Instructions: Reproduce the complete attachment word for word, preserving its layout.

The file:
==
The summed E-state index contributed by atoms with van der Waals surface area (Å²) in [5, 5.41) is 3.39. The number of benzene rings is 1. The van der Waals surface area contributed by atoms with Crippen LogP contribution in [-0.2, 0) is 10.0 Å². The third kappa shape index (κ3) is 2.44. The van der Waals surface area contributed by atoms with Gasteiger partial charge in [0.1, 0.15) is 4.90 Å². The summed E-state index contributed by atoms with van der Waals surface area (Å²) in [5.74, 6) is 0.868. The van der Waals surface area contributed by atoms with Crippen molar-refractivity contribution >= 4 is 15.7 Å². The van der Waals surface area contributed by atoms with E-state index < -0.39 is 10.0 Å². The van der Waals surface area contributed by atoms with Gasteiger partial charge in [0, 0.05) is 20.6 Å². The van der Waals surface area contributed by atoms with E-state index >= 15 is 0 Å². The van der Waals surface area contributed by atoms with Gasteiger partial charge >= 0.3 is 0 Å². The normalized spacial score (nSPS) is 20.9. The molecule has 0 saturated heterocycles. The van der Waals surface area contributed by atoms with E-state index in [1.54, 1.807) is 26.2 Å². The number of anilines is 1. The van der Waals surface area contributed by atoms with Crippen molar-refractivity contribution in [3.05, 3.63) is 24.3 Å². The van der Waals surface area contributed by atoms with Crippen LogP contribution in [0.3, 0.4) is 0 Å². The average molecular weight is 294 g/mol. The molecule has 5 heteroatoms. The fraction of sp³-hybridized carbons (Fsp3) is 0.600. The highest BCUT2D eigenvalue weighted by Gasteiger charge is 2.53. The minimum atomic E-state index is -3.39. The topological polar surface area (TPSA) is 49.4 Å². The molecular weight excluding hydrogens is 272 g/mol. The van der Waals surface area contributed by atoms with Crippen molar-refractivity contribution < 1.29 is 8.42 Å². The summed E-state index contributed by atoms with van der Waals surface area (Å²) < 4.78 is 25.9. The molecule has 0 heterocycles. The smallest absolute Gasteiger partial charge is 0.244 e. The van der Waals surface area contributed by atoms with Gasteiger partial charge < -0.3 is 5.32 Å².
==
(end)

The summed E-state index contributed by atoms with van der Waals surface area (Å²) in [5, 5.41) is 3.39. The number of benzene rings is 1. The van der Waals surface area contributed by atoms with Crippen LogP contribution in [-0.2, 0) is 10.0 Å². The third kappa shape index (κ3) is 2.44. The van der Waals surface area contributed by atoms with Gasteiger partial charge in [0.1, 0.15) is 4.90 Å². The summed E-state index contributed by atoms with van der Waals surface area (Å²) in [5.74, 6) is 0.868. The van der Waals surface area contributed by atoms with Crippen molar-refractivity contribution >= 4 is 15.7 Å². The van der Waals surface area contributed by atoms with E-state index < -0.39 is 10.0 Å². The van der Waals surface area contributed by atoms with Gasteiger partial charge in [0, 0.05) is 20.6 Å². The van der Waals surface area contributed by atoms with E-state index >= 15 is 0 Å². The van der Waals surface area contributed by atoms with Gasteiger partial charge >= 0.3 is 0 Å². The normalized spacial score (nSPS) is 20.9. The molecule has 0 saturated heterocycles. The van der Waals surface area contributed by atoms with E-state index in [1.54, 1.807) is 26.2 Å². The number of anilines is 1. The van der Waals surface area contributed by atoms with Crippen molar-refractivity contribution in [3.05, 3.63) is 24.3 Å². The van der Waals surface area contributed by atoms with Crippen LogP contribution in [0.3, 0.4) is 0 Å². The average molecular weight is 294 g/mol. The molecule has 5 heteroatoms. The fraction of sp³-hybridized carbons (Fsp3) is 0.600. The highest BCUT2D eigenvalue weighted by Gasteiger charge is 2.53. The minimum atomic E-state index is -3.39. The topological polar surface area (TPSA) is 49.4 Å². The molecular weight excluding hydrogens is 272 g/mol. The van der Waals surface area contributed by atoms with Crippen molar-refractivity contribution < 1.29 is 8.42 Å². The summed E-state index contributed by atoms with van der Waals surface area (Å²) < 4.78 is 25.9. The molecule has 0 heterocycles. The smallest absolute Gasteiger partial charge is 0.244 e. The van der Waals surface area contributed by atoms with Gasteiger partial charge < -0.3 is 5.32 Å².